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Oxia - 12 Years Later |LINK|

Both missions seek to understand the environmental conditions that prevailed when Mars was young, only about half a billion years after planetary formation. At the time, the atmospheres of both planets were dominated by carbon dioxide, and both enjoyed fluvial activity. On Earth, microbial life arose under those conditions. Did the same happen on Mars? [More at link]

Oxia - 12 Years later

Launched on a Delta II rocket on December 4, 1996. The Mars Pathfinder mission was used to demonstrate that NASA could send an exploratory mission to Mars for 1/15th of the cost of the Viking budget in the 1970's. The mission was developed at a cost of under $150 million in 3 years. One of the major mission objectives was to deliver a microrover safely to the surface in order to study the surface composition. The microrover onboard was known as Sojourner. Rocks and soil were probed with an Alpha Proton X-ray Spectrometer (APXS).[6] Sojourner was powered with solar panels and a non-rechargeable battery, which greatly limited night activities. When the batteries were depleted, it could not work at night.[7] Its lithium-thionyl chloride (LiSOCl2) batteries only generated 150 watt-hours.[8] The Mars Pathfinder Mission lasted from December 1996 to March 1998. Pathfinder carried out more than 15 chemical analyses of rocks and soil, besides collecting data on the weather. Information learned through the mission suggest that, in its past, Mars was warm and wet, with liquid water on its surface and a thicker atmosphere. Depletion of the spacecraft's battery along with a drop in the spacecraft's operating temperature was believed to be why we lost communications with Pathfinder in October 1997. The mission far surpassed its expected 30-day lifetime.[9]

The crater Mojave, in the Xanthe Terra region, has alluvial fans that look remarkably similar to landforms in the Mojave Desert in the American southwest. As on Earth, the largest rocks are near the mouths of the fans. As the mixture of debris and water move downslope, the largest rocks are dropped first. Because channels start at the tops of ridges, it is believed they were formed by heavy downpours. Researchers have suggested that the rain may have been initiated by impacts.[45]Mojave is approximately 1.618 miles (2,604 meters) deep. Its depth relative to its diameter and its ray system indicate it is very young. Crater counts of its ejecta blanket give an age of about 3 million years. It is considered the most recent crater of its size on Mars, and has been identified as the probable source of the shergottite meteorites collected on Earth.[46] Shergottite is the name of one of serveal classes of meteorites that we now know came from Mars. They were blasted off the surface by large impacts at low angles.

'Vallis (plural valles) is the Latin word for valley. It is used in planetary geology for the naming of river-like features on other planets.Vallis was used for old river valleys that were discovered on Mars, when probes were first sent to Mars. In the 1970's, the Viking Orbiters caused a revolution in our conception of water on Mars; huge river valleys were found in many areas. As the years of study of Mars have gone on spacecraft cameras showed that floods of water broke through dams, carved deep valleys, eroded grooves into bedrock, and traveled thousands of kilometers.[47] [48] [49].[50] [51] [52] [53] [54] [55]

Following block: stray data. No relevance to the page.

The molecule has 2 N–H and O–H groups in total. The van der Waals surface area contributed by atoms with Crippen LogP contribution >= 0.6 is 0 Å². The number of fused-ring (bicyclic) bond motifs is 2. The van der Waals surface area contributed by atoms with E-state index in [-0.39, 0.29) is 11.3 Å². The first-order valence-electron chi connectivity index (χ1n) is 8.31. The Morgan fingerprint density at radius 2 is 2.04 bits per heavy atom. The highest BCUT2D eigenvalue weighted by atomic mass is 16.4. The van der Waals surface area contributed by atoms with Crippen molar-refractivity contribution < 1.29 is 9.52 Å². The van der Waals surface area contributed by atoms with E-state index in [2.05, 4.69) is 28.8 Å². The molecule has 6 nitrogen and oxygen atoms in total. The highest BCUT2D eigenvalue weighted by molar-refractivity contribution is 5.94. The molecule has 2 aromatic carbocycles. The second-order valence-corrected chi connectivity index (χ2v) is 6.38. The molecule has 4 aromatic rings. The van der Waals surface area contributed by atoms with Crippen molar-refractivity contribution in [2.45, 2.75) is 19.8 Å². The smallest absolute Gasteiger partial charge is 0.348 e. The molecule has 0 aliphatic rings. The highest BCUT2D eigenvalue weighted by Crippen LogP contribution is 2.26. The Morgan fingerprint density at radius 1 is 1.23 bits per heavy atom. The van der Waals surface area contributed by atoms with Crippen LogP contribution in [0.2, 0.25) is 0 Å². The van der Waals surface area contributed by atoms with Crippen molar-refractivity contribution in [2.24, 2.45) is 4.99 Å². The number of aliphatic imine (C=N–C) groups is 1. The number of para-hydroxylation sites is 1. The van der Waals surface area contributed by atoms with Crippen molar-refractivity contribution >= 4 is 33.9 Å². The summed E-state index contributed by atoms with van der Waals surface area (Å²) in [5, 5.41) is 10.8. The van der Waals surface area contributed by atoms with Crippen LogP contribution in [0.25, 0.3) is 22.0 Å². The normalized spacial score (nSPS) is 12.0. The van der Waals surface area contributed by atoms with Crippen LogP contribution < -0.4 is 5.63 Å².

Linear ridge networks are found in various places on Mars in and around craters.[58] Ridges often appear as mostly straight segments that intersect in a lattice-like manner. They are hundreds of meters long, tens of meters high, and several meters wide. One popular idea for the origin of linear ridges is that impacts created fractures in the surface, these fractures later acted as channels for fluids. Fluids cemented the structures. With the passage of time, surrounding material was eroded away, thereby leaving hard ridges behind. However, researches are still debating the exact nature of this networks. Since the ridges occur in locations with clay, these formations could serve as a marker for clay which requires water for its formation.[59] [60]Water here could have supported past life in these locations. Clay may also preserve fossils or other traces of past life.

Chaotic terrain occurs in numerous locations on Mars, and always gives the strong impression that something abruptly disturbed the ground. Chaos regions formed long ago. By counting craters (more craters in any given area means an older surface) and by studying the valleys' relations with other geological features, scientists have concluded the channels in Oxia Palus formed 2.0 to 3.8 billion years ago.[63]

FE-5 Williams undertook the periodic US PHS (Periodic Health Status)/Without Blood Labs exam, his first, assisted by FE-4 Thirsk as CMO (Crew Medical Officer). Jeff later logged the data and stowed the equipment. A subjective evaluation was part of the test. [The assessment used the AMP (Ambulatory Medical Pack), stethoscope, oral disposable thermometer and ABPC (Automatic Blood Pressure Cuff) from the ALSP (Advanced Life Support Pack). All data were then logged on the MEC (Medical Equipment Computer) and the hardware stowed. The PHS exam is guided by special IFEP (In-Flight Examination Program) software on the MEC laptop.] 041b061a72


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